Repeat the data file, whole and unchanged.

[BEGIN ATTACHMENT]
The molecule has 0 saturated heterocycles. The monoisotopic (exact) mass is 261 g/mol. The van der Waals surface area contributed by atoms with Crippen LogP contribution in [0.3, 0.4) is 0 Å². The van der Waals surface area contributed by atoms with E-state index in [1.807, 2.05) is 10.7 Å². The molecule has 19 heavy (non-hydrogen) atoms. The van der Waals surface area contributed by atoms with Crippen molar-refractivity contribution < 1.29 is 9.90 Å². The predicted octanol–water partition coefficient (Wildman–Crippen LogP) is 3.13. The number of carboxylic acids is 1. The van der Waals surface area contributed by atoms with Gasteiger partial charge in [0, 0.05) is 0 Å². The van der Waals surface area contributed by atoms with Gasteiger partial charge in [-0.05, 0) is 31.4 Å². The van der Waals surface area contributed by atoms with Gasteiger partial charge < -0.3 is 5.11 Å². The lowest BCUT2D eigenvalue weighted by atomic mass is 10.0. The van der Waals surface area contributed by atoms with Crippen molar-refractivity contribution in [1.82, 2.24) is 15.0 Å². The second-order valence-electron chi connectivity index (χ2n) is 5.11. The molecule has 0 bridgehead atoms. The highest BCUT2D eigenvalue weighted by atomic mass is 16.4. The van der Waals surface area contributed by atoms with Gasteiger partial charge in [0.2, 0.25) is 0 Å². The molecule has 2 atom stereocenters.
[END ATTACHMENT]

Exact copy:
The molecule has 0 saturated heterocycles. The monoisotopic (exact) mass is 261 g/mol. The van der Waals surface area contributed by atoms with Crippen LogP contribution in [0.3, 0.4) is 0 Å². The van der Waals surface area contributed by atoms with E-state index in [1.807, 2.05) is 10.7 Å². The molecule has 19 heavy (non-hydrogen) atoms. The van der Waals surface area contributed by atoms with Crippen molar-refractivity contribution < 1.29 is 9.90 Å². The predicted octanol–water partition coefficient (Wildman–Crippen LogP) is 3.13. The number of carboxylic acids is 1. The van der Waals surface area contributed by atoms with Gasteiger partial charge in [0, 0.05) is 0 Å². The van der Waals surface area contributed by atoms with Gasteiger partial charge in [-0.05, 0) is 31.4 Å². The van der Waals surface area contributed by atoms with Gasteiger partial charge < -0.3 is 5.11 Å². The lowest BCUT2D eigenvalue weighted by atomic mass is 10.0. The van der Waals surface area contributed by atoms with Crippen molar-refractivity contribution in [1.82, 2.24) is 15.0 Å². The second-order valence-electron chi connectivity index (χ2n) is 5.11. The molecule has 0 bridgehead atoms. The highest BCUT2D eigenvalue weighted by atomic mass is 16.4. The van der Waals surface area contributed by atoms with Gasteiger partial charge in [0.2, 0.25) is 0 Å². The molecule has 2 atom stereocenters.